Entrepreneurs unlock potential. They turn ideas into realities, creating jobs and fueling economies. They’re professional problem-solvers. And following their example can lead your business into new opportunities for success.
“If you want to build a ship, don’t drum up the men to gather wood, divide the work, and give orders. Instead, teach them to yearn for the vast and endless sea.” These words, credited to Antoine de Saint-Exupery, strike at what sets entrepreneurs apart. While the attention of some is fixed on the work at hand, the eyes of entrepreneurs are always fixed on the distant horizon.
With such a focus, the word can’t lose its weight. At some point in time, we couldn’t sail across the world, couldn’t fly, couldn’t venture into space—until we could. This is how entrepreneurs serve us. They push the bounds of possibility and bring us toward progress.
And they also teach us. By learning these three lessons from entrepreneurs, you can guide your business to new horizons of success.
Focus on Problems That Need Solving
Not all entrepreneurs invent new products or build companies from the ground up. In fact, I’ve met pastors I’d call entrepreneurs. All entrepreneurs have this in common: they are dauntless problem-solvers. They don’t just notice the issue, but risk time, money, reputation, or some other asset to deliver a solution or gain.
Your company exists because it is the answer to some felt need of your customer. The problem is key. When you become undivided in your efforts to solve the problems of your customer, your business will flourish. When you lose sight of what’s causing your customers pain, you’ll begin to flounder. Find the problems. Solve them. And watch your contributions pay off.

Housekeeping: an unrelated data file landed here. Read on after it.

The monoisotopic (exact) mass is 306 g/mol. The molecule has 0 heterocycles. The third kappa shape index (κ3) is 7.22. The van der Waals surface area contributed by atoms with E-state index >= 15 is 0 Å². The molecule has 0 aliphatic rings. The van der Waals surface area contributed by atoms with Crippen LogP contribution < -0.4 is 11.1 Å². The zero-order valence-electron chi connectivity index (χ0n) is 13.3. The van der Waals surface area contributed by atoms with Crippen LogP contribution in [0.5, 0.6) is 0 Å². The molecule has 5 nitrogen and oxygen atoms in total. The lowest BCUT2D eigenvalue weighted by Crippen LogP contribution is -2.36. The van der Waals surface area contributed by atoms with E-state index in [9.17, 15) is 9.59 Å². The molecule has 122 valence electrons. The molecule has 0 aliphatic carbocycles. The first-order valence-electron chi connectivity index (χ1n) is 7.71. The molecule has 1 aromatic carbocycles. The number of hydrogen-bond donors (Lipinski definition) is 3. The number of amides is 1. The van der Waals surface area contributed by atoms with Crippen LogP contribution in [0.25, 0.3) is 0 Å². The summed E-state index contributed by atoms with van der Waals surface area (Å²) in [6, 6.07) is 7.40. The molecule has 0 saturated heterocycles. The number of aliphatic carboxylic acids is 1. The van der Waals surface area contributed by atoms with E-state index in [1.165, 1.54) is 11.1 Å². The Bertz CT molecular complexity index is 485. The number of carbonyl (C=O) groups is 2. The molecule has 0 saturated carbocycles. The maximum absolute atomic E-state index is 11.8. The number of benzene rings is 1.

Take the Risk
Entrepreneurs put skin in the game. They often take out sizable loans, invest their life savings, or stake their reputation to bring their ideas to life. They know exactly what they have to lose because they’ve lost before. And they can’t help but dare to press on toward possibility.
They also don’t get hung up waiting for all the conditions to be “just right.” In fact, some of the most household brands began during recessions and economic downturns, including Hewlett-Packard (1939); Burger King (1953); Hyatt Hotels (1957); Trader Joe’s (1958); Microsoft (1975); Apple (1976); CNN (1980); MTV (1981); Netflix (1997); Mailchimp (2001); Airbnb, Groupon (2008); Slack, Square, Uber, Venmo (2009); Instagram, Warby Parker (2010). Entrepreneurs plunge forward.
Playing it safe is the sure way to the slow death of your business. Kodak, Blockbuster, Toys“R”Us—these companies learned firsthand the danger of sticking to what you’re good at as the world around you continues to evolve. Change always requires risk. And it might come at a cost. But you can’t afford not to take the risk.
Entrepreneurs have befriended failure out of necessity. They’ve learned to reframe it as the key to growth. They use it to tweak ideas, avoid repeating old mistakes, and improve already successful products and services. They’ve turned failure into the fuel for success.
Thinking differently about failure will drive your business growth. Why did your product launch flop? Why has productivity plummeted? What’s disrupting the communication on your team? You can turn failure into a tool for success. But first, you have to stop fearing it.
We owe much to entrepreneurs, and we need them now more than ever. They model how to rebuild, adapt, and move forward. And we need to be willing to follow their lead.
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